Low back pain is a complex disease process with a wide array of available therapies. There is a large economic burden because back pain management is highly variable.4 A cost-effective approach for back pain involves one physician providing both full-scope medical care and manual medicine.7,8 One retrospective review of 1,556 patients demonstrated that those seen by a primary care physician who provided osteopathic manipulative therapy in addition to standard care had 38 percent more office visits than patients who received only standard care.8 However, receiving osteopathic manipulative therapy by a primary care physician was associated with 18.5 percent fewer prescriptions, 74.2 percent fewer radiographs, 76.9 percent fewer referrals, and 90 percent fewer magnetic resonance imaging scans, which led to reduced overall costs (an average of $36.26 less per patient than in the standard care group).8 In addition to manual manipulation, this difference may be related to higher continuity of care and consistency in the use of referrals, radiography, and medications.
Osteopathic physicians in primary care disciplines use their manual medicine skill set predominantly for musculoskeletal problems.9 Manual manipulation is sometimes used to treat other conditions; however, evidence of effectiveness is limited and this is currently being explored for benefit and cost-effectiveness. To date, there are no head-to-head studies comparing osteopathic manipulative techniques, chiropractic therapy, and/or physical therapy.1,2 Techniques used by osteopathic physicians, chiropractors, and physical therapists have many similarities and do not seem to vary in effectiveness.3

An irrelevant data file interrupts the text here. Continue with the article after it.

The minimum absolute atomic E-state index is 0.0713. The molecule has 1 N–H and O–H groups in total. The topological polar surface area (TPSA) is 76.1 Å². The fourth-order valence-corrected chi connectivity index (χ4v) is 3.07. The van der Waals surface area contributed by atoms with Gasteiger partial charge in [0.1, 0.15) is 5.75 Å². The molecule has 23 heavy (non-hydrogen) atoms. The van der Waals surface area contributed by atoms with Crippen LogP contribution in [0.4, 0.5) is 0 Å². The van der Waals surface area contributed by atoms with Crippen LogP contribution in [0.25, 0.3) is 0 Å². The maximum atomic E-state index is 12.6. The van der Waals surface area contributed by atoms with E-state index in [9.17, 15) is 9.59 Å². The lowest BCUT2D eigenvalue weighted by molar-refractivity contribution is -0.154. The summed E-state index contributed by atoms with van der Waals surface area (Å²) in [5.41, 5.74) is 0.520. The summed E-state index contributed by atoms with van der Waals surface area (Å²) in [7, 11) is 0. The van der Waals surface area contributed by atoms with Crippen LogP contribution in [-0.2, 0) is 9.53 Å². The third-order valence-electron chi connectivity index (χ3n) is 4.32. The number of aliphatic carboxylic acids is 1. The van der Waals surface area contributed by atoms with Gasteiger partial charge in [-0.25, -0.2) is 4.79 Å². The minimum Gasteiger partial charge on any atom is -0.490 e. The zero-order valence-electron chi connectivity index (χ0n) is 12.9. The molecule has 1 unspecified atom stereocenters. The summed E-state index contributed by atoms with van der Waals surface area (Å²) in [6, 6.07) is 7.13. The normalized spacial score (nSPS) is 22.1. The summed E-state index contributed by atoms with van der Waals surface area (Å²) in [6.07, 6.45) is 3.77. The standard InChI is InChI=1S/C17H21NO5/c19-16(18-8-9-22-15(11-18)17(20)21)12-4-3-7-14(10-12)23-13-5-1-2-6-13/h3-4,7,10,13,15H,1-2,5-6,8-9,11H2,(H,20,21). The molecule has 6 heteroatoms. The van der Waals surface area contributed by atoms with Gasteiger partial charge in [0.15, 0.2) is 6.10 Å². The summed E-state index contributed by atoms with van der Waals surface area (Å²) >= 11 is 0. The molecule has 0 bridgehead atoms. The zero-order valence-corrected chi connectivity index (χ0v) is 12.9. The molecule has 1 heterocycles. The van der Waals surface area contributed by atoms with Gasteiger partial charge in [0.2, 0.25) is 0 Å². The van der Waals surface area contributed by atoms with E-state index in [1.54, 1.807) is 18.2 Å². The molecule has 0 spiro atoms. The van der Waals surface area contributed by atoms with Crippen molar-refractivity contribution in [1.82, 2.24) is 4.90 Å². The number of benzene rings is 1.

1. Assendelft WJ, Morton SC, Yu EI, Suttorp MJ, Shekelle PG. Spinal manipulation therapy for low back pain: a meta-analysis of effectiveness relative to other therapies. Ann Intern Med. 2003;138(11):871–881.
2. Bronfort G, Haas M, Evans RL, Bouter LM. Efficacy of spinal manipulation and mobilization for low back pain and neck pain: a systematic review and best evidence synthesis. Spine J. 2004;4(3):335–356.
3. Structural diagnosis and manipulative medicine history. In: DeStefano LA, Greenman Ph E, eds. Greenman's Principles of Manual Medicine. 4th ed. Baltimore, Md.: Lippincott Williams & Wilkins; 2011:3–12.
4. Chou R, Qaseem A, Snow V, et al. Diagnosis and treatment of low back pain: A joint practice guideline from the American College of Physicians and the American Pain Society [published correction appears in Ann Intern Med. 2008;148(3):247–248]. Ann Intern Med. 2007;147(7):478–491.
5. Clinical Guideline Subcommittee on Low Back Pain. American Osteopathic Association guidelines for osteopathic manipulative treatment (OMT) for patients with low back pain. J Am Osteopath Assoc. 2010;110(11):653–666.
6. Andersson GB, Lucente T, Davis AM, Kappler RE, Lipton JA, Leurgans S. A comparison of osteopathic spinal manipulation with standard care for patients with low back pain. N Engl J Med. 1999;341(19):1426–1431.
7. Licciardone JC. The unique role of osteopathic physicians in treating patients with low back pain. J Am Osteopath Assoc. 2004;104(11 suppl 8):S13–S18.
8. Crow WT, Willis DR. Estimating cost of care for patients with acute low back pain: a retrospective review of patient records. J Am Osteopath Assoc. 2009;109(4):229–233.
9. Johnson SM, Kurtz ME. Conditions and diagnoses for which osteopathic primary care physicians and specialists use osteopathic manipulative treatment. J Am Osteopath Assoc. 2002;102(10):527–532.